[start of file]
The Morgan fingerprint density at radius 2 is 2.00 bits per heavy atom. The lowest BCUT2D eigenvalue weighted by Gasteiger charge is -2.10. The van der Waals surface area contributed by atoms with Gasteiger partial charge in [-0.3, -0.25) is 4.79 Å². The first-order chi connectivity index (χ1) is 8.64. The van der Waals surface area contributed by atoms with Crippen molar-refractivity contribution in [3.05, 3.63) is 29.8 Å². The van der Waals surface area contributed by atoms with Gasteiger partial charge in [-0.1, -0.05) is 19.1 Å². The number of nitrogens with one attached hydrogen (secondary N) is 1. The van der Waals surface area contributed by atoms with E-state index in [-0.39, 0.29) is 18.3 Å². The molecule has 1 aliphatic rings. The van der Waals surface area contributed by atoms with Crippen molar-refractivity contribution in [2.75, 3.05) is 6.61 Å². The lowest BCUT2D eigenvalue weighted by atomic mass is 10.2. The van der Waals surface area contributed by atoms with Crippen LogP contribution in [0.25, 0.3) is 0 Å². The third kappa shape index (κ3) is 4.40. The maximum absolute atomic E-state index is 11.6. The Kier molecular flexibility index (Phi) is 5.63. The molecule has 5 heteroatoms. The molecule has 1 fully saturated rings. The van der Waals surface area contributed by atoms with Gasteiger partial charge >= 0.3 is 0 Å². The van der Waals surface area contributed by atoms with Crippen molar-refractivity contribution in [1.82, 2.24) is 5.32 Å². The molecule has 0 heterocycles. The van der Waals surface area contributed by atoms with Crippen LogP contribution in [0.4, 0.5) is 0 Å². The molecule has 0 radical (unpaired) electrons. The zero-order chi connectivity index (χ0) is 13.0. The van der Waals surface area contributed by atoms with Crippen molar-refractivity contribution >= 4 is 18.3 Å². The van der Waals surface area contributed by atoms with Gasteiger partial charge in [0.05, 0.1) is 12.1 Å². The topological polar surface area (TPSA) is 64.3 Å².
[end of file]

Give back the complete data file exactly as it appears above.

The Morgan fingerprint density at radius 2 is 2.00 bits per heavy atom. The lowest BCUT2D eigenvalue weighted by Gasteiger charge is -2.10. The van der Waals surface area contributed by atoms with Gasteiger partial charge in [-0.3, -0.25) is 4.79 Å². The first-order chi connectivity index (χ1) is 8.64. The van der Waals surface area contributed by atoms with Crippen molar-refractivity contribution in [3.05, 3.63) is 29.8 Å². The van der Waals surface area contributed by atoms with Gasteiger partial charge in [-0.1, -0.05) is 19.1 Å². The number of nitrogens with one attached hydrogen (secondary N) is 1. The van der Waals surface area contributed by atoms with E-state index in [-0.39, 0.29) is 18.3 Å². The molecule has 1 aliphatic rings. The van der Waals surface area contributed by atoms with Crippen molar-refractivity contribution in [2.75, 3.05) is 6.61 Å². The lowest BCUT2D eigenvalue weighted by atomic mass is 10.2. The van der Waals surface area contributed by atoms with Crippen LogP contribution in [0.25, 0.3) is 0 Å². The third kappa shape index (κ3) is 4.40. The maximum absolute atomic E-state index is 11.6. The Kier molecular flexibility index (Phi) is 5.63. The molecule has 5 heteroatoms. The molecule has 1 fully saturated rings. The van der Waals surface area contributed by atoms with Gasteiger partial charge >= 0.3 is 0 Å². The van der Waals surface area contributed by atoms with Crippen molar-refractivity contribution in [1.82, 2.24) is 5.32 Å². The molecule has 0 heterocycles. The van der Waals surface area contributed by atoms with Crippen LogP contribution in [0.4, 0.5) is 0 Å². The molecule has 0 radical (unpaired) electrons. The zero-order chi connectivity index (χ0) is 13.0. The van der Waals surface area contributed by atoms with Crippen molar-refractivity contribution >= 4 is 18.3 Å². The van der Waals surface area contributed by atoms with Gasteiger partial charge in [0.05, 0.1) is 12.1 Å². The topological polar surface area (TPSA) is 64.3 Å².